Cancer of the cervix (cervical cancer) usually takes many years to develop. Almost all cases of cervical cancer occur in women who have been previously infected with the Human Papillomavirus (HPV).
THE CAUSES Factors which increase the risk of cervical cancer: > Smoking – women who smoke are twice as likely to get cervical cancer as non-smokers. > A high number of sexual partners or having sex with someone who has had many sexual partners. > Taking the oral contraceptive pill for more than five years – doubles the risk. > Having children (the more children you have, the greater your risk).
> Having unprotected sex.
In the early stages of cervical cancer, symptoms aren’t always noticeable, which is why we highly recommend regular screenings. The most noticeable symptom in the early stages would be irregular bleeding, after having sex, or between your monthly cycles. Other symptoms may include:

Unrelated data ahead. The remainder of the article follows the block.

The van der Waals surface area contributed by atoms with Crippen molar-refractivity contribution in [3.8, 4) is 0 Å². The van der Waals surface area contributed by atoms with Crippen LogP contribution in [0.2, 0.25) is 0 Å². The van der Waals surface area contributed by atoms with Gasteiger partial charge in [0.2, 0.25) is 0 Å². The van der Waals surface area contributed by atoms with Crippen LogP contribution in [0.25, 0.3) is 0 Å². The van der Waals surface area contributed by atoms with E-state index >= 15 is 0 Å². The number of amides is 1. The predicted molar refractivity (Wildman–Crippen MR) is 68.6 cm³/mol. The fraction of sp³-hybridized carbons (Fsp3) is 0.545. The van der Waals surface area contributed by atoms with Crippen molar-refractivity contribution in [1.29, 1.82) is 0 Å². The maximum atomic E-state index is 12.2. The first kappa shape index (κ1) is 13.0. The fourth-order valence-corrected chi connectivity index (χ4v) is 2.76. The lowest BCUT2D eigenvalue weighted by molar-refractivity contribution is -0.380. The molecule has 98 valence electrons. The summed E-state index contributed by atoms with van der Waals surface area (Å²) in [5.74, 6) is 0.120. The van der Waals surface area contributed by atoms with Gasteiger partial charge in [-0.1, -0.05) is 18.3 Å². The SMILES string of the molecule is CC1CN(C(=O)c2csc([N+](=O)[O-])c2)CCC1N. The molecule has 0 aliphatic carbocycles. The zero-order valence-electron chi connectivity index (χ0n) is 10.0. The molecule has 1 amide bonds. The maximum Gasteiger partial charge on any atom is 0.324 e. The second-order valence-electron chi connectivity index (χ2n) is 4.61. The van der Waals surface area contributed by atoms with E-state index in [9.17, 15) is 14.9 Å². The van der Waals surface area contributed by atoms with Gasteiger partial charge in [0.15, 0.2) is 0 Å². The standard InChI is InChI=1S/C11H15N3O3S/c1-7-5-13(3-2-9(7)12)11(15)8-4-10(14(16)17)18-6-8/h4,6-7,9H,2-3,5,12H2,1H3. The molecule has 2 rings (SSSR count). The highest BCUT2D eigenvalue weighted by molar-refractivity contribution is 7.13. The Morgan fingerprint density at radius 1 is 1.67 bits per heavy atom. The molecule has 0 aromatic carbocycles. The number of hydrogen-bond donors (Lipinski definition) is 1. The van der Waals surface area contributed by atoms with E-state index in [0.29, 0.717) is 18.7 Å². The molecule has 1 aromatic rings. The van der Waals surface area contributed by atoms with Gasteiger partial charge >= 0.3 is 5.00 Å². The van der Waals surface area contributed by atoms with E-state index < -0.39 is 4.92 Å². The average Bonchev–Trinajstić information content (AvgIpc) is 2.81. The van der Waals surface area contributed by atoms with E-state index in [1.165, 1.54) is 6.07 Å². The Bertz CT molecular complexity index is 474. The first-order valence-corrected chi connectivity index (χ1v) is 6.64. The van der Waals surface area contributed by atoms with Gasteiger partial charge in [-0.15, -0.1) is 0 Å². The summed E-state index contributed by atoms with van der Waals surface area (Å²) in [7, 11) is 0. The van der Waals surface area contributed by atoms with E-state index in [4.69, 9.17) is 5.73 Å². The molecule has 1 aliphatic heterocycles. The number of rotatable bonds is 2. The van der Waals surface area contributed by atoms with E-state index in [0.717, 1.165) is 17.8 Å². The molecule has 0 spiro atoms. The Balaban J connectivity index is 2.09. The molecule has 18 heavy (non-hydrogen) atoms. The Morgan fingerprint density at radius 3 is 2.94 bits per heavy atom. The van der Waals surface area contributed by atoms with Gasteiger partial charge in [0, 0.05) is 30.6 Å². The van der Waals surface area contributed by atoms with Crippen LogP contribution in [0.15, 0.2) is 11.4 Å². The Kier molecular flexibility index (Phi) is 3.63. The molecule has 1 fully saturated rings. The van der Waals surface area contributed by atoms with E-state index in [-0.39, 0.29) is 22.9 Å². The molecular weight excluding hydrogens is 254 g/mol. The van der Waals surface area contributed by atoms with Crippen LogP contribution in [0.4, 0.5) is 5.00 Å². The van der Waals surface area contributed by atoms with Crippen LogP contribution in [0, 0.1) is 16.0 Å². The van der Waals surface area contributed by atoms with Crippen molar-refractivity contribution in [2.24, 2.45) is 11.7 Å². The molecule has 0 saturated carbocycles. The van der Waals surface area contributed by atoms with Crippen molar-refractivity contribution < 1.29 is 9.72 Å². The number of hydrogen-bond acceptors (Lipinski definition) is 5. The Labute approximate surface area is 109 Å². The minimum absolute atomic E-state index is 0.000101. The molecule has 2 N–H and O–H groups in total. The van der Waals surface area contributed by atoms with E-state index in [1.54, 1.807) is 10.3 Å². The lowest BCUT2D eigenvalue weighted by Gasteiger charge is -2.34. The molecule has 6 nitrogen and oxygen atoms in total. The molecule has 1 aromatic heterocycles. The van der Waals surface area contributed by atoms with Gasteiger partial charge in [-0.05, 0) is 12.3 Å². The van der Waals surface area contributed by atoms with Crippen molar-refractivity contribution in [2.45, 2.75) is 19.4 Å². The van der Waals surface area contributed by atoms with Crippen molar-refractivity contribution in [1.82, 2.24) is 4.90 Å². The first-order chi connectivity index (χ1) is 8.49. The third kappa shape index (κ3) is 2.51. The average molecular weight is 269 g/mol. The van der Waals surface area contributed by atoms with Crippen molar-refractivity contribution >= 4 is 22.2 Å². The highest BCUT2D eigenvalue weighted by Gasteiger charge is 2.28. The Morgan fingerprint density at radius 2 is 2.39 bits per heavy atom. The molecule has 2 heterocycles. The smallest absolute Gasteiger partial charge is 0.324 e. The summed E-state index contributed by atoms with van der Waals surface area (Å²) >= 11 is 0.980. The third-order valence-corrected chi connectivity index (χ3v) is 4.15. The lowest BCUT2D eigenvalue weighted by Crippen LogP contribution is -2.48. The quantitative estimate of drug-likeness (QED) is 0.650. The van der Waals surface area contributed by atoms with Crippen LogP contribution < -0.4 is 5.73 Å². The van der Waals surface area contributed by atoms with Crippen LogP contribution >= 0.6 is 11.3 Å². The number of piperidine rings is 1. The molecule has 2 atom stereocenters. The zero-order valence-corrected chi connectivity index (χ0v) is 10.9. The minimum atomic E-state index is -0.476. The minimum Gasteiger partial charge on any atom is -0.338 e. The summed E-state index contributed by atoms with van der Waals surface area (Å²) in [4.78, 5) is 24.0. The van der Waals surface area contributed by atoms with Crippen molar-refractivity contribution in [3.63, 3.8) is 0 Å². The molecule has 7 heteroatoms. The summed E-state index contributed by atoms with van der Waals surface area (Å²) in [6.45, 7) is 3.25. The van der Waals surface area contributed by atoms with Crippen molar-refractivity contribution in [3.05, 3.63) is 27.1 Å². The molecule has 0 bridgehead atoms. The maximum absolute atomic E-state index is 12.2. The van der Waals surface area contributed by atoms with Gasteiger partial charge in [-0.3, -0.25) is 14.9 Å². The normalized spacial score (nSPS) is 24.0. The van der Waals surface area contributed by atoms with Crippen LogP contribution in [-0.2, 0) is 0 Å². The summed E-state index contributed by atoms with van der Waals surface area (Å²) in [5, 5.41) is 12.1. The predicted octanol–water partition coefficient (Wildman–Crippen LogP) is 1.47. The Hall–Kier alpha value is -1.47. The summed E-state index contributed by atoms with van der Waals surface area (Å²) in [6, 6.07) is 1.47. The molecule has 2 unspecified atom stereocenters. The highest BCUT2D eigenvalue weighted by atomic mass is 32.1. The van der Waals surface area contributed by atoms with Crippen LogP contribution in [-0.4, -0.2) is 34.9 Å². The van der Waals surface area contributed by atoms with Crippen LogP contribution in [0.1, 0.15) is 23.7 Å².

> Pain when passing urine > Pain when having sex
> An unpleasant smelling vaginal discharge
The treatment for cervical cancer is determined by the individual and the stage of cancer that has developed.
Methods include > Lasers which are used to burn away the cancerous cells. > Cold instrument to freeze the cells > Surgery > Radiotherapy
PREVIENTION > Regular cervical smear tests – Smear tests can detect cervical changes early before they turn into cancer. > Keep the number of sexual partners to a minimum – Studies have shown that women who have many sexual partners, or have sex with someone who has had many sexual partners, increase the risk of cervical cancer. > Quit smoking – smoking increases all types of cancer. > Use a condom – Unprotected sex puts you at risk from STDs which can increase your risk of developing cervical cancer.
> HPV vaccine – this vaccine prevents infection from certain species of Human Papillomavirus which are associated with the development of cervical cancer.
Article can be found in February 2012 Issue 10: